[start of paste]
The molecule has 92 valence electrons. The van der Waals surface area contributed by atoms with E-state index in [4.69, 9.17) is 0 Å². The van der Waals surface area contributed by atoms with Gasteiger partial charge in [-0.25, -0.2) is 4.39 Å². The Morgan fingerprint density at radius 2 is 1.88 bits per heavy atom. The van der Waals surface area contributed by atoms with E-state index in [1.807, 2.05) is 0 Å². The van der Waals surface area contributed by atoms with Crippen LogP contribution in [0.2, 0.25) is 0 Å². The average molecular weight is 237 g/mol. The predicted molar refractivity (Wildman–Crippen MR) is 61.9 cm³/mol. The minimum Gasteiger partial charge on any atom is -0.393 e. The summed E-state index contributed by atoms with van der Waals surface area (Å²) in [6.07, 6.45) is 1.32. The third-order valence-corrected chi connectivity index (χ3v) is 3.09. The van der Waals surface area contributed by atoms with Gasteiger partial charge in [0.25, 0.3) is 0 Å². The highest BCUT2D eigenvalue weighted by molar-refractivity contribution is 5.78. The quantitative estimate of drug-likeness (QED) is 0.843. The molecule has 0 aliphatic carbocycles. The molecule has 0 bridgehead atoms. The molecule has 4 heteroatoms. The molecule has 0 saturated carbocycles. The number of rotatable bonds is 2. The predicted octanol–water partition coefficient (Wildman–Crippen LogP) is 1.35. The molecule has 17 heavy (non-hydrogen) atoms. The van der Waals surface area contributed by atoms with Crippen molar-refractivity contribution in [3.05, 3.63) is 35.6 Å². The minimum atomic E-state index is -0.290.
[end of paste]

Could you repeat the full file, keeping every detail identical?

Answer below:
The molecule has 92 valence electrons. The van der Waals surface area contributed by atoms with E-state index in [4.69, 9.17) is 0 Å². The van der Waals surface area contributed by atoms with Gasteiger partial charge in [-0.25, -0.2) is 4.39 Å². The Morgan fingerprint density at radius 2 is 1.88 bits per heavy atom. The van der Waals surface area contributed by atoms with E-state index in [1.807, 2.05) is 0 Å². The van der Waals surface area contributed by atoms with Crippen LogP contribution in [0.2, 0.25) is 0 Å². The average molecular weight is 237 g/mol. The predicted molar refractivity (Wildman–Crippen MR) is 61.9 cm³/mol. The minimum Gasteiger partial charge on any atom is -0.393 e. The summed E-state index contributed by atoms with van der Waals surface area (Å²) in [6.07, 6.45) is 1.32. The third-order valence-corrected chi connectivity index (χ3v) is 3.09. The van der Waals surface area contributed by atoms with Gasteiger partial charge in [0.25, 0.3) is 0 Å². The highest BCUT2D eigenvalue weighted by molar-refractivity contribution is 5.78. The quantitative estimate of drug-likeness (QED) is 0.843. The molecule has 0 aliphatic carbocycles. The molecule has 0 bridgehead atoms. The molecule has 4 heteroatoms. The molecule has 0 saturated carbocycles. The number of rotatable bonds is 2. The predicted octanol–water partition coefficient (Wildman–Crippen LogP) is 1.35. The molecule has 17 heavy (non-hydrogen) atoms. The van der Waals surface area contributed by atoms with Crippen molar-refractivity contribution in [3.05, 3.63) is 35.6 Å². The minimum atomic E-state index is -0.290.